$1,000 (assumed since not stated) and the coupon rate is 12%, we can
determine annual coupons=face value * coupon rate. Annual coupons =
1,000*0.12 =120. Since coupons are paid semiannually, each coupon payment
will be half the $120 or $60.
– Essentially, the only difference between the bonds is that the NEW bond
gives investors $10 extra every six months for five years. What is the value
of getting an additional $10 every six months for five years?
21
Why do Bond Prices Change When Rates Change? – An
Example
22
10 10
50 1 1,000
Price = 1 - + 926.39
0.06 (1+0.06) (1+.06)
(
=
(
¸ ¸
10 10
60 1 1,000
Price = 1 - + 1,000
0.06 (1+0.06) (1+.06)
(
=
(
¸ ¸
10
10 1
1 - =73.61
0.06 (1+0.06)
(
(
¸ ¸
What is the value of $10 each
6 months for five years if the
market rate is 12%
compounded semiannually?
What price would you be willing to pay for the NEW bond?
Recall the value of the IPC bond when rates were 12%
Notice that the difference in prices between the two bonds is PRECISELY the
value of the extra amount of the additional coupon payments for the NEW
bond. You may get higher coupons with the NEW bond than the IPC bond,
but you pay a higher price for them.
Why do Bond Prices Change?
• Notice that with bonds (at least the typical fixed coupon bonds we
will mostly deal with), the cash flows are predetermined at the
time you buy the bond.
– Coupon payments will not change regardless of what happens to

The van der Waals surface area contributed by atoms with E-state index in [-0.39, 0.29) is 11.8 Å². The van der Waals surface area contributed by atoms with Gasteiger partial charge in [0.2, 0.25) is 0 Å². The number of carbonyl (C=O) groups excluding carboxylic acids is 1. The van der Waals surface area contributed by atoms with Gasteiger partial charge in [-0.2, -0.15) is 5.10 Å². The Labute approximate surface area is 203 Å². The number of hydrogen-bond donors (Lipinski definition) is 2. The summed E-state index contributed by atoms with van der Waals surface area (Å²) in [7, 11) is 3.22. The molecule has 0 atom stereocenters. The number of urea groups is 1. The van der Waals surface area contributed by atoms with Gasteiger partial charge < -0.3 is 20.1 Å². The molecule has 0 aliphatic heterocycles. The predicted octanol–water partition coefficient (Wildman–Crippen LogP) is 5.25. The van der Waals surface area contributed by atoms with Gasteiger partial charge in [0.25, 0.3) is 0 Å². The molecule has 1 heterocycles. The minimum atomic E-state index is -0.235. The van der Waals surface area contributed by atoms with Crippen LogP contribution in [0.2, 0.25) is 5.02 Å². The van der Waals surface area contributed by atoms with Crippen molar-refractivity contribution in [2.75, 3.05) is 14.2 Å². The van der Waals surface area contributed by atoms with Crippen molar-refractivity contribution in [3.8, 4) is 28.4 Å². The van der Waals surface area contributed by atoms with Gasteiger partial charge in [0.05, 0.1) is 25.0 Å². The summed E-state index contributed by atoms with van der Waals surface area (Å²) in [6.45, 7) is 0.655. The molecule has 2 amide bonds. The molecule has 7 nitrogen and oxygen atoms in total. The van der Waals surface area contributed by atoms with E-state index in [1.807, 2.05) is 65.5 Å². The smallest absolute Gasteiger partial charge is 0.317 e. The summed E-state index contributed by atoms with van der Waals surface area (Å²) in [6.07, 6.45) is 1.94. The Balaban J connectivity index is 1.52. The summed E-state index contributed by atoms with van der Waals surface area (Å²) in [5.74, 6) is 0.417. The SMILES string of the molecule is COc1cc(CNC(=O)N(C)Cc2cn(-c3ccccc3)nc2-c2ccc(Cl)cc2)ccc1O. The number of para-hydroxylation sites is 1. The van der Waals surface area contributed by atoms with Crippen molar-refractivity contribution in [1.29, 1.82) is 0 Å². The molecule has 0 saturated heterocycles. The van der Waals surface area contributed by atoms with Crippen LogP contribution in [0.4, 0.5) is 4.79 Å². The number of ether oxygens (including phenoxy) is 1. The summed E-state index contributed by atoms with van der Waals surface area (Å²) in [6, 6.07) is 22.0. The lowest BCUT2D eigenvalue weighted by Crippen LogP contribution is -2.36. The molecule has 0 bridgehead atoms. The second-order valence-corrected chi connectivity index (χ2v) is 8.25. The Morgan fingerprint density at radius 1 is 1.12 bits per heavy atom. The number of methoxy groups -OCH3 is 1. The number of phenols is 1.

rates
– The face value of the bond is set and doesn’t change.
– These are precisely the reason bonds are referred to as FIXED
INCOME because the payments investors can expect are known and
unchanging.
23
Fixed over the life of the bond
Constantly changing over life of the bond
t t
YTM) + (1
Value Face
+
YTM) + (1
1
- 1
YTM
C
= Price
(
¸
(

¸

Since the payments (numerators) don’t change, but rates and time
(denominators) change constantly, it must be that the bond price changes due to
fluctuations with rates and time.
Why do Bond Prices Change?
• From the formula, you can see that with rates in the
denominator, we would expect an inverse relationship between
changes in rates and changes in bond prices. This is the
fundamental thing to remember about bonds
• BOND PRICES AND YIELDS ARE INVERSELY RELATED. WHEN
RATES RISE, BOND PRICES FALL.
• This should not be surprising since bonds are simply the present
value of a stream of cash flows and as we saw with time value of
money, when rates increase, present values decrease.
24
Fixed over the life of the bond
Constantly changing over life of the bond
t t
YTM) + (1
Value Face
+
YTM) + (1
1
- 1
YTM
C
= Price
(
¸
(

¸

Bond Prices and Face Values
• When a bond’s price equals its face value, the bond is
said to sell AT PAR, and is called a PAR BOND.